Mexican novelist and poet Carmen Boullosa has been internationally acclaimed. Her works have received praise not only from reviewers but also from leading Latin American writers of our time, including Alma Guillermoprieto and Carlos Fuentes.
Boullosa recently visited Houston and gave a question and answer style lecture at the University of Houston's Honors College Commons. She spoke easily and freely in a wonderfully improvisatory fashion. At times, her eyes, following the magic of her words, glowed in a frenzy of excitement as she gestured towards the inner depths of her artistry.
“We are really excited with the visit of Carmen Boullosa to the University of Houston,” Anadeli Bencomo, Chair of the Department of Hispanic Studies at the University of Houston, said. “Her writing is so sensitive—when you get into her novels, you disappear. You don’t want to brush your teeth, you don’t want to eat. You are in this world and she takes you there.”
In her lecture, Boullosa spoke with grace and flexibility while describing the role of literature in contemporary society. In the beginning, she cautioned against reducing literature to a singular message, a thread she followed throughout her discussion of literature.
“As a novelist and as a poet, I do not think that one gives a message,” Boullosa said. “Because in order to give a message, you have to work with text that has one layer and has the point of one arrow.”
“This is the difference between writing a pamphlet and writing a novel,” she explains. “In the pamphlet, there is one message. But, in the novel, you want to imply the complexity of an issue or of several issues. You want to fly arrows, not against one target but against the mystery of life.”
“I want to convey,” she said. “I want you to join me in the adventure of trying to understand and to accept that this is not black and white—every seed you understand only creates more questions and doubts.”
Boullosa also explored the intersection between the history of Latin America and their confluence on the Latin American classics. She intimated her high regard for Juan Rulfo’s classic Pedro Páramo.
“The whole tragedy, force and also beauty of Mexico or what the Mexican revolution meant, you won’t find it better than you find it in Pedro Páramo,” Boullosa said.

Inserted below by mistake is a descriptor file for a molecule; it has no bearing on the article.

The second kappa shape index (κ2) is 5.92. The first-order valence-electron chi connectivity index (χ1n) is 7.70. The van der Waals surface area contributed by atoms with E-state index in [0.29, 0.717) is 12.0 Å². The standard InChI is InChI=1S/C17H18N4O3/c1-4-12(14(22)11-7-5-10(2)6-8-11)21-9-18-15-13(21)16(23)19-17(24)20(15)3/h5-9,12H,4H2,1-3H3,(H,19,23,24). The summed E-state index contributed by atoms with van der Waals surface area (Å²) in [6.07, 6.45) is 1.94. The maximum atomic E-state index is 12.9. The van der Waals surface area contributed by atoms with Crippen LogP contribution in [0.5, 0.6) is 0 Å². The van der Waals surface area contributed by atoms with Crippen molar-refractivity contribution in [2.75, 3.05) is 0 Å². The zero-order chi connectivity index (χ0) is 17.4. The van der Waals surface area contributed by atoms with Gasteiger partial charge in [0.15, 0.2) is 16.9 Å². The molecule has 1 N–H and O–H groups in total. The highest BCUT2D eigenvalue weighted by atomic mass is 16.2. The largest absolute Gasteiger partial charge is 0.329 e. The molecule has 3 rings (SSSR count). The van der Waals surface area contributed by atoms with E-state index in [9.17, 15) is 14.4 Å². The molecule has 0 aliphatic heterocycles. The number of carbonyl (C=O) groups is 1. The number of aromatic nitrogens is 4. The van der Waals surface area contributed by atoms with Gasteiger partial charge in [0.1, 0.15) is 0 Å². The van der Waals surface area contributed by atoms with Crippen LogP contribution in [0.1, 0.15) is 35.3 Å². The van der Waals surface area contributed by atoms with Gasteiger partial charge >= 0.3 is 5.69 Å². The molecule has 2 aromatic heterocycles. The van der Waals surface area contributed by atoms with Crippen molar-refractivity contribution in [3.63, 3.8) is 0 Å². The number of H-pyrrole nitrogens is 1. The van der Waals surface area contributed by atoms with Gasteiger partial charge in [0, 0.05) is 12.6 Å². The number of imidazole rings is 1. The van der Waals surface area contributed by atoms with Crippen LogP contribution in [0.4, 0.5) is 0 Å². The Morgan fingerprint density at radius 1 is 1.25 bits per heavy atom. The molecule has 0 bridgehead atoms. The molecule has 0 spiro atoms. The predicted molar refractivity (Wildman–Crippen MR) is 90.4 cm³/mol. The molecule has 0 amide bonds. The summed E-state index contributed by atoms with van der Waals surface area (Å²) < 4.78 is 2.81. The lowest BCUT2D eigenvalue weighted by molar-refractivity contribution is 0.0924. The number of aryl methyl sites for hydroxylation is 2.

She also explained the complexity of the novel noting that the government in power had at the time lauded Rulfo’s novel as a grand product of the Revolution.
“But the novel is so anti-revolutionary and the party that was put in power never noticed this—that the novel had its own spirit.”
The novel, Boullosa argues, has multiple functions. In addition to showing a moment in Mexican history, it demonstrates concurrently universals of “how the Mexican mind works, what is the Mexican identity, what is the Mexican imaginary.”
Boullosa also lamented some of the effacing consequences of modernity on this tradition.
“Now we are in a sea of back and forth,” she said. “That is the sign of our century or our era—we live in several centuries and several places at the same time, and I think it is a very free-thinking momentum but also very dangerous, because it creates a relativity of ethics, a relativity of the sense of self and the body of the human being.”
The old literature, Boullosa observed, plays a very important role. “That literature is there to tell us that any one of us is irreplaceable and that the value of human life is immense and the value of the tree is immense.”
“Nowadays, we are like the animals of the past to say that we matter. In this back and forth, we become disposable—and literature is never disposable.”
In closing, Boullosa responded to a question about inspiration. Ever complex, Boullosa did not locate her interest in inspiration itself, but rather, in sources of inspiration. And to this, Boullosa offered a litany on the importance of work, curiosity and joy.
“I am curious about more things that happen and I really do enjoy things of life that really give me inspiration. Joy is important. And I do think I praise everyday more, the capability of being happy and of being joyful, because that will bring things to your brain.”
“It is an attitude—an attitude that I would describe like if you were always running because you are aware that the world is spinning, so you have to run in order to keep up and that gives oxygen or spirituality.”